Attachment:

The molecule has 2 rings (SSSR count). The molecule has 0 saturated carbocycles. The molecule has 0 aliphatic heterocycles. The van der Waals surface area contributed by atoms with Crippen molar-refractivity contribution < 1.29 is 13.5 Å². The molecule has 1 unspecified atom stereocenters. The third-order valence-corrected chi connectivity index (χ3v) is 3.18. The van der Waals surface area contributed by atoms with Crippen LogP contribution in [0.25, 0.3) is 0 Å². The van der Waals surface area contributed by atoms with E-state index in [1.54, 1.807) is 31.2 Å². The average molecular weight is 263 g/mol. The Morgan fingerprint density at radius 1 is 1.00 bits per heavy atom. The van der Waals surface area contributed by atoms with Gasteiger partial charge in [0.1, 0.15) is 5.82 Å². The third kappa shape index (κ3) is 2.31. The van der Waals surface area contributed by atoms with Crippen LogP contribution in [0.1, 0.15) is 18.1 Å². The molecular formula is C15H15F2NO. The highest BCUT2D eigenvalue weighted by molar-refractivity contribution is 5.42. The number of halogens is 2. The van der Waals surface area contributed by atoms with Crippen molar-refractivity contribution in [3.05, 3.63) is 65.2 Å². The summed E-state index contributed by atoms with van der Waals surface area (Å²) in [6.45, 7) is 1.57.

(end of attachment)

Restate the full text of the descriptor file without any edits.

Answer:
The molecule has 2 rings (SSSR count). The molecule has 0 saturated carbocycles. The molecule has 0 aliphatic heterocycles. The van der Waals surface area contributed by atoms with Crippen molar-refractivity contribution < 1.29 is 13.5 Å². The molecule has 1 unspecified atom stereocenters. The third-order valence-corrected chi connectivity index (χ3v) is 3.18. The van der Waals surface area contributed by atoms with Crippen LogP contribution in [0.25, 0.3) is 0 Å². The van der Waals surface area contributed by atoms with E-state index in [1.54, 1.807) is 31.2 Å². The average molecular weight is 263 g/mol. The Morgan fingerprint density at radius 1 is 1.00 bits per heavy atom. The van der Waals surface area contributed by atoms with Gasteiger partial charge in [0.1, 0.15) is 5.82 Å². The third kappa shape index (κ3) is 2.31. The van der Waals surface area contributed by atoms with Crippen LogP contribution in [0.1, 0.15) is 18.1 Å². The molecular formula is C15H15F2NO. The highest BCUT2D eigenvalue weighted by molar-refractivity contribution is 5.42. The number of halogens is 2. The van der Waals surface area contributed by atoms with Crippen molar-refractivity contribution in [3.05, 3.63) is 65.2 Å². The summed E-state index contributed by atoms with van der Waals surface area (Å²) in [6.45, 7) is 1.57.